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From degeneration to regeneration: Advances in skeletal muscle engineering

Date:
November 26, 2012
Source:
BioMed Central Limited
Summary:
Medical researchers have developed a new therapeutic technique to repair and rebuild muscle for sufferers of degenerative muscle disorders. The therapy brings together two existing techniques for muscle repair – cell transplantation and tissue engineering – specifically, mesoangioblast stem cells delivered via a hydrogel cell-carrier matrix.

A study published today in BioMed Central’s open access journal Skeletal Muscle reports of a new therapeutic technique to repair and rebuild muscle for sufferers of degenerative muscle disorders. The therapy brings together two existing techniques for muscle repair – cell transplantation and tissue engineering – specifically, mesoangioblast stem cells delivered via a hydrogel cell-carrier matrix.

A number of conditions can lead to considerable degeneration or loss of skeletal muscle and, since skeletal muscle has a limited capacity for self repair, therapies for muscle reconstruction or regeneration are often necessary. There are currently two ways to rebuild muscle: cell transplantation, whereby stem cells are injected directly into the muscle or arteries, and tissue engineering, whereby cells are embedded on a biomaterial scaffold to reconstruct a whole muscle.

Stem cell transplantation on its own can be limited by poor cell survival, but the authors hoped that the technique in combination with tissue engineering could increase the chances of efficacy for localized disorders of muscle.

The research team, comprised of researchers from institutions all over Europe, embedded Mab cells within a polyethylene glycol and fibrinogen (PF) hydrogel scaffold that has a proven track record in tissue and cardiac engineering. The Mab/PF grafts were then injected into mice, directly into the chronically inflamed and sclerotic regions typical of the advanced stages of muscular dystrophy. The team observed increased engraftment and survival of Mabs when injected with PF than with Mabs suspended in saline solution.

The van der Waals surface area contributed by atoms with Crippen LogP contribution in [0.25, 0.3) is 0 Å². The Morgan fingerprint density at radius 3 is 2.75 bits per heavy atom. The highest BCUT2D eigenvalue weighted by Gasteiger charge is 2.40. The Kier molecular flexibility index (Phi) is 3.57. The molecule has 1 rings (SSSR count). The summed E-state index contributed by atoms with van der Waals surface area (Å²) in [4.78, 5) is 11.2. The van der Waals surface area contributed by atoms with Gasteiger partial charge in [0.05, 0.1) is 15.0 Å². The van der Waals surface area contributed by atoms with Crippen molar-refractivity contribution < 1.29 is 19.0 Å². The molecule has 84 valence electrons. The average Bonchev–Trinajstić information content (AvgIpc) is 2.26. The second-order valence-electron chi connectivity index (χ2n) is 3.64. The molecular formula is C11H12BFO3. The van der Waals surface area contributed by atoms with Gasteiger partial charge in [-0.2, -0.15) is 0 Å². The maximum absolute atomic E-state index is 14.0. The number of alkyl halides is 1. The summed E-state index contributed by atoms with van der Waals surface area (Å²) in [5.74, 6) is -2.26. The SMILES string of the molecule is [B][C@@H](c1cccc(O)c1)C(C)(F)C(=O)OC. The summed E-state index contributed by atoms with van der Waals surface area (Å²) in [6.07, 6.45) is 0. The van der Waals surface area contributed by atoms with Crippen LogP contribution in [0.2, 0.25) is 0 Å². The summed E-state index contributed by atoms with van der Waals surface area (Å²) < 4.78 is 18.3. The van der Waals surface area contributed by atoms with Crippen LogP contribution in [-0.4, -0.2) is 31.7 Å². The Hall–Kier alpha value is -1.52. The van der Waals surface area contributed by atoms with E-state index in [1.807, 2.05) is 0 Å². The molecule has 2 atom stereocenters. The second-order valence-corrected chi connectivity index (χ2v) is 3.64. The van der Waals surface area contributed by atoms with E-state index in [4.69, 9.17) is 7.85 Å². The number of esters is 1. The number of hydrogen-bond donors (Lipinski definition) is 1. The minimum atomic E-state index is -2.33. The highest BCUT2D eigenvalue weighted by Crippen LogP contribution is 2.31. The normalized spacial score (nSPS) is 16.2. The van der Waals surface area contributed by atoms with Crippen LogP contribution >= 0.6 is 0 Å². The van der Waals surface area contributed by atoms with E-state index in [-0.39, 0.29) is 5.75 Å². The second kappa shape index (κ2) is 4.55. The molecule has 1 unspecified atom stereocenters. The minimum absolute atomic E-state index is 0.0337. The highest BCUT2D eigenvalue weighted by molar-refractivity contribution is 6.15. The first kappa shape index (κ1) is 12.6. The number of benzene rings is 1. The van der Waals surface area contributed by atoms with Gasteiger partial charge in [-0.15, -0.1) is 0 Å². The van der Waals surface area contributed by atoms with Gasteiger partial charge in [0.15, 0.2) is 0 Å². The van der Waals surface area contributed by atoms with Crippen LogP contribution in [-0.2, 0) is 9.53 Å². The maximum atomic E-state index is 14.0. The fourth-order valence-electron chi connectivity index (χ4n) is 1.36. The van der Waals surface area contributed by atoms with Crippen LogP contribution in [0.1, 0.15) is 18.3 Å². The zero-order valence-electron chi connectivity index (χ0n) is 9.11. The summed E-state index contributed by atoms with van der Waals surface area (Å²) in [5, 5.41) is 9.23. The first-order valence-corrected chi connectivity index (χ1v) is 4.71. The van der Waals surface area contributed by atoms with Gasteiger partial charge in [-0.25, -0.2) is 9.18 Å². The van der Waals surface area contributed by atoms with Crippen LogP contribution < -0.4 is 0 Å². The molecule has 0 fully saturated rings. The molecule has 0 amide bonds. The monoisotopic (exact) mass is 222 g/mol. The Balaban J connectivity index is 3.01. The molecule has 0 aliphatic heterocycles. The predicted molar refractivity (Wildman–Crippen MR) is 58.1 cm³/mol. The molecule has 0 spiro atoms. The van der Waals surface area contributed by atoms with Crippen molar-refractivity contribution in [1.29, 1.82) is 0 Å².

Five weeks after treatment, analyses revealed that Mabs had better integrated into regenerating muscle fibers when used with a PF carrier than when used without. In addition, there was better organization of muscle fibers when Mabs was used in combination with PF.

Lead author Cesare Gargioli commented, “This study demonstrates a novel tissue engineering approach that is capable of producing enriched donor cell engraftment into skeletal muscle after an acute injury or in more-difficult-to-treat advanced-stage muscular dystrophy. Both Mabs and PF are currently undergoing separate clinical trials, but their combined use may increase efficacy for sufferers with more localized forms of muscular dystrophy or disorders that lead to damage of skeletal muscle, including hernias and sphincter disorders.”


Story Source:

The above story is based on materials provided by BioMed Central Limited. Note: Materials may be edited for content and length.


Journal Reference:

  1. Claudia Fuoco CF, Maria L Salvatori MLS, Antonella Biondo AB, Keren Shapira-Schweitzer KS-S, Sabrina Santoleri SS, Stefania Antonini SA, Sergio Bernardini SB, Francesco S Tedesco FST, Stefano M Cannata SMC, Dror Seliktar DS, Giulio Cossu GC and Cesare Gargioli CG. Injectable PEG-fibrinogen hydrogel adjuvant improves survival and differentiation of transplanted mesoangioblasts in acute and chronic skeletal muscle degeneration. Skeletal Muscle, 2012 (in press)

Cite This Page:

BioMed Central Limited. "From degeneration to regeneration: Advances in skeletal muscle engineering." ScienceDaily. ScienceDaily, 26 November 2012. <www.sciencedaily.com/releases/2012/11/121125192836.htm>.
BioMed Central Limited. (2012, November 26). From degeneration to regeneration: Advances in skeletal muscle engineering. ScienceDaily. Retrieved April 19, 2014 from www.sciencedaily.com/releases/2012/11/121125192836.htm
BioMed Central Limited. "From degeneration to regeneration: Advances in skeletal muscle engineering." ScienceDaily. www.sciencedaily.com/releases/2012/11/121125192836.htm (accessed April 19, 2014).

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